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Acupuncture Today
June, 2010, Vol. 11, Issue 06
 
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CAN Against First Professional Doctorate

By Editorial Staff

On April 2, the Community Acupuncture Network (CAN) filed a formal complaint letter with the Accreditation Commission for Acupuncture and Oriental Medicine (ACAOM) regarding its February decision to move forward with developing standards for the first professional doctorate.

The letter, submitted by CAN board member Andy Wegman, reads, in part:

1. In its Resolution on First Professional Doctoral Standards issued February 9th, 2008, ACAOM stated "...there is currently insufficient evidence of consensus within the acupuncture and Oriental communities of interest...to warrant implementing a first-professional doctorate as entry-level into the profession". The resolution went on to state "Be it resolved that once consensus is reached within the profession, the Commission will renew its efforts to develop and subsequently pilot standards, policies and procedures for first-professional doctoral programs in AOM as entry-level into the profession." Regarding this decision, ACAOM declared in ACAOM Second Resolution on First-Professional Doctoral Standards issued in August of 2009, "the Commission voted to place the further development of FPD standards on hold pending stronger evidence of consensus among the profession's stakeholders for accrediting FPD programs." It goes on to state "Based on comments received from a number of stakeholders in response to the Commission-adopted resolution, ACAOM adopted a motion at its summer 2009 meeting to continue the comment period for seeking information and consensus regarding the first professional doctorate until January 15th, 2010."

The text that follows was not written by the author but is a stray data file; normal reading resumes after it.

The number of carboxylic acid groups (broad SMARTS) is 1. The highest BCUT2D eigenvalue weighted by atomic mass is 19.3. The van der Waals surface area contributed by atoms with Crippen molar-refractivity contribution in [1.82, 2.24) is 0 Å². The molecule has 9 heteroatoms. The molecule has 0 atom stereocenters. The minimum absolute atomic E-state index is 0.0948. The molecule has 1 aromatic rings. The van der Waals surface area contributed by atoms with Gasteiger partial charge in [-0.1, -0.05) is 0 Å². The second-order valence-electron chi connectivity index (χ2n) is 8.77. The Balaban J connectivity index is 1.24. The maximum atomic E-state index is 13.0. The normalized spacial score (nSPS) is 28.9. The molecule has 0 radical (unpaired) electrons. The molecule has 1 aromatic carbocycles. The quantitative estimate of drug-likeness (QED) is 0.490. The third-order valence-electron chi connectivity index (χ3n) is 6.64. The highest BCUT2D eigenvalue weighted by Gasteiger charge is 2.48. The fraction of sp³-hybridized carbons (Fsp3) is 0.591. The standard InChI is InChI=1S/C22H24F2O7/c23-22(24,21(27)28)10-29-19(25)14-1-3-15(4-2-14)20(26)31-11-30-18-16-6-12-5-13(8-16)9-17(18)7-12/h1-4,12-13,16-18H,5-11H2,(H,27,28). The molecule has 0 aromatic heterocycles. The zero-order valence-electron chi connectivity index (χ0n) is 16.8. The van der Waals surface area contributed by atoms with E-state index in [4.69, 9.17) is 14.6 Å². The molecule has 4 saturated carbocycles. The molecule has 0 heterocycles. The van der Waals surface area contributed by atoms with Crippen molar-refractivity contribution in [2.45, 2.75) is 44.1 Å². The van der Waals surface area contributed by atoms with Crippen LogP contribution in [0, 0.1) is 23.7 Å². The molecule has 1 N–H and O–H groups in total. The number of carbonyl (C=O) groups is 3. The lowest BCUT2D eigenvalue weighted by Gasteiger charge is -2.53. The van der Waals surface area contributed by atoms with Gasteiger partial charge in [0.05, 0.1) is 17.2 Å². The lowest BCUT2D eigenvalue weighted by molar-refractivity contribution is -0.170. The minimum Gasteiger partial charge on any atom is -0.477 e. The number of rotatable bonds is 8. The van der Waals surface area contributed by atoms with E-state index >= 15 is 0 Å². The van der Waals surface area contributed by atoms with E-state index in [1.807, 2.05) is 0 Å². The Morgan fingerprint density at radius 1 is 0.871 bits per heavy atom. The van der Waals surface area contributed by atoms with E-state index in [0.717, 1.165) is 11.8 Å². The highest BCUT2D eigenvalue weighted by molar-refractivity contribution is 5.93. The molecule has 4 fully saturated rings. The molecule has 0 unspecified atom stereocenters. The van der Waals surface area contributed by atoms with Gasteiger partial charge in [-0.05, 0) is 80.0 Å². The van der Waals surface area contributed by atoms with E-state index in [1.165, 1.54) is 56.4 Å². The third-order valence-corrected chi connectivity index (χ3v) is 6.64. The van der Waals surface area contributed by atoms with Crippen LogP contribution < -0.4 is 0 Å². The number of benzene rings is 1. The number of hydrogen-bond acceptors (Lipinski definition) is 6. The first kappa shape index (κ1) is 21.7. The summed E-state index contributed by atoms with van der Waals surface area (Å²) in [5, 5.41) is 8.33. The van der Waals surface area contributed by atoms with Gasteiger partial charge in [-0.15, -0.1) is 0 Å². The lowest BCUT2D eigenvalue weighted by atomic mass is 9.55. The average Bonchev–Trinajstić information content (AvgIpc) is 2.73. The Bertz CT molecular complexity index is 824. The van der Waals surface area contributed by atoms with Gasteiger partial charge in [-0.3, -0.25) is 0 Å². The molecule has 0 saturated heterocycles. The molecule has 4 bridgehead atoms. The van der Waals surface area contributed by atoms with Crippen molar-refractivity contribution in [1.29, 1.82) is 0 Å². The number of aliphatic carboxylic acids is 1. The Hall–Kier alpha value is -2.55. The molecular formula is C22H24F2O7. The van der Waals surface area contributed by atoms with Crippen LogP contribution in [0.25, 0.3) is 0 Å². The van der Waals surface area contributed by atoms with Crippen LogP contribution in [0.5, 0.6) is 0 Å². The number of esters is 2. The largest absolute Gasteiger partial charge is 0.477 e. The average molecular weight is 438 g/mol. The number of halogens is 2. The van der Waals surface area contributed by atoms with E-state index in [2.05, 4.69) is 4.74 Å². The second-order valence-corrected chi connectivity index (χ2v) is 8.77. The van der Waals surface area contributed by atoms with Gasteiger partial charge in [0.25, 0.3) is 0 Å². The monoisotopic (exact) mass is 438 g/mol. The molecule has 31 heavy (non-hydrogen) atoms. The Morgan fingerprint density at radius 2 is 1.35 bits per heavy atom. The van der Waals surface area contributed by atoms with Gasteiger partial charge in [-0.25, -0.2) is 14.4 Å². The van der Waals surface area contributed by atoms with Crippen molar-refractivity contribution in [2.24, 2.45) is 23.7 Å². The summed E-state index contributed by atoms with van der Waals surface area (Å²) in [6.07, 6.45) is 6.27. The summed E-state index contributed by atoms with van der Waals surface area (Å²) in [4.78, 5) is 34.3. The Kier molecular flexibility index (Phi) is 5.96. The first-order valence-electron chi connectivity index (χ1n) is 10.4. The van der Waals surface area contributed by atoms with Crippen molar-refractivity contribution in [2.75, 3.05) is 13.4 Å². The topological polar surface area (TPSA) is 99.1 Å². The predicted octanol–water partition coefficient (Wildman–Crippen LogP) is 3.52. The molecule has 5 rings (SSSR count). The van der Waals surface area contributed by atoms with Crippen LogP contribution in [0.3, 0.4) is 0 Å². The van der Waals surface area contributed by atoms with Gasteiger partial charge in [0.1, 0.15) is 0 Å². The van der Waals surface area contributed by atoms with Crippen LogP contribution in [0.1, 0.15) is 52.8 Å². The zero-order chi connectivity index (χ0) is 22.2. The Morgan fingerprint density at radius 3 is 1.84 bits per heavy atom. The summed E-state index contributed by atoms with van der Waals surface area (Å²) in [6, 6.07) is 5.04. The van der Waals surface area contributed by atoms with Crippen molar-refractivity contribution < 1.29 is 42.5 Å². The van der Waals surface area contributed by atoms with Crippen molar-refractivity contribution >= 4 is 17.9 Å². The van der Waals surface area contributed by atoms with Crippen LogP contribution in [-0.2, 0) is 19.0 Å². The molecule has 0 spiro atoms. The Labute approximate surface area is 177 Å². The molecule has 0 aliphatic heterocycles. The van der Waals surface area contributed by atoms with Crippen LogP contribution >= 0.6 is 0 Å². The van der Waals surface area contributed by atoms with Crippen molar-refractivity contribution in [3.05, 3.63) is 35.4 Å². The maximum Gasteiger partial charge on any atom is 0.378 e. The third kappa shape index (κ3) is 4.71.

Specifically, what comments and from which stakeholders constituted "stronger evidence of consensus" for ACAOM to reopen the comment period as declared in ACAOM Second Resolution on First-Professional Doctoral Standards? ... How did ACAOM deem these "communications" as sufficient and what were these communications? Specifically, what evidence did AAAOM present? On what basis did ACAOM deem these "communications" as sufficient to reopen the FPD comment period? What new evidence was presented? ...

2. The second part of our complaint regards ACAOM's overturning of its own February 2008 resolution: "Be it resolved that once consensus is reached within the profession, the Commission will renew its efforts to develop...standards." After the comment period was re-opened without explanation and without any visible process to achieve consensus within the profession, the ACAOM declared in February 2010 that it "is satisfied that there is sufficient support to justify the further development of first-professional doctoral standards." The ACAOM does not claim to have found consensus or to be consistent with its own resolution; it has simply abandoned its previous standards entirely. ... By overturning the 2008 resolution in the middle of the doctoral standards process and without explanation, ACAOM violates the public trust. Either the 2008 resolution was not reliable or in 2010, ACAOM moved the goalposts. Taking our summation as correct, we'd like to know why.

3. The third part of our complaint regards the nature of the data ACAOM received during the comment period following the ACAOM Second Resolution on First-Professional Doctoral Standards. ... We challenge the notion that the information gathered during the comment period constitutes a "significant percentage of all AOM practitioners in the US" and demand that ACAOM defend this assertion. We want to see the numbers broken down, relative to the nearly 30,000 practitioners currently licensed in the US. ...

To view a complete copy of the letter, please visit www.communityacupuncturenetwork.org/blog/cans-official-letter-complaint-acaom-re-decision-fpd-standards.

 

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